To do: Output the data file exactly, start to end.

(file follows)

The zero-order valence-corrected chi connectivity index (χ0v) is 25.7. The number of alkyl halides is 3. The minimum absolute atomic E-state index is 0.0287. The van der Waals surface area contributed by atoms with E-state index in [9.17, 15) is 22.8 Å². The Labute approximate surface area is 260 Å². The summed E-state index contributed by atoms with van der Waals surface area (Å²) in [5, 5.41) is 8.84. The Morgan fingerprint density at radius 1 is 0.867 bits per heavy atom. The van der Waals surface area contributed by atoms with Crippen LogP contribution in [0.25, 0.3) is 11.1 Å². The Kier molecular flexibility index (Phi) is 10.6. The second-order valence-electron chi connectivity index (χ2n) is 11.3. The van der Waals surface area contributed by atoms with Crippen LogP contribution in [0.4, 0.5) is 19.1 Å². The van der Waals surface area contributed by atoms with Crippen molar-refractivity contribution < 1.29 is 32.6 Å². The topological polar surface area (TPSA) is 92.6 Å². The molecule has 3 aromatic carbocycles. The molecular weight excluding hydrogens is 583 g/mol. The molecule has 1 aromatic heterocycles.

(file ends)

The zero-order valence-corrected chi connectivity index (χ0v) is 25.7. The number of alkyl halides is 3. The minimum absolute atomic E-state index is 0.0287. The van der Waals surface area contributed by atoms with E-state index in [9.17, 15) is 22.8 Å². The Labute approximate surface area is 260 Å². The summed E-state index contributed by atoms with van der Waals surface area (Å²) in [5, 5.41) is 8.84. The Morgan fingerprint density at radius 1 is 0.867 bits per heavy atom. The van der Waals surface area contributed by atoms with Crippen LogP contribution in [0.25, 0.3) is 11.1 Å². The Kier molecular flexibility index (Phi) is 10.6. The second-order valence-electron chi connectivity index (χ2n) is 11.3. The van der Waals surface area contributed by atoms with Crippen LogP contribution in [0.4, 0.5) is 19.1 Å². The van der Waals surface area contributed by atoms with Crippen molar-refractivity contribution < 1.29 is 32.6 Å². The topological polar surface area (TPSA) is 92.6 Å². The molecule has 3 aromatic carbocycles. The molecular weight excluding hydrogens is 583 g/mol. The molecule has 1 aromatic heterocycles.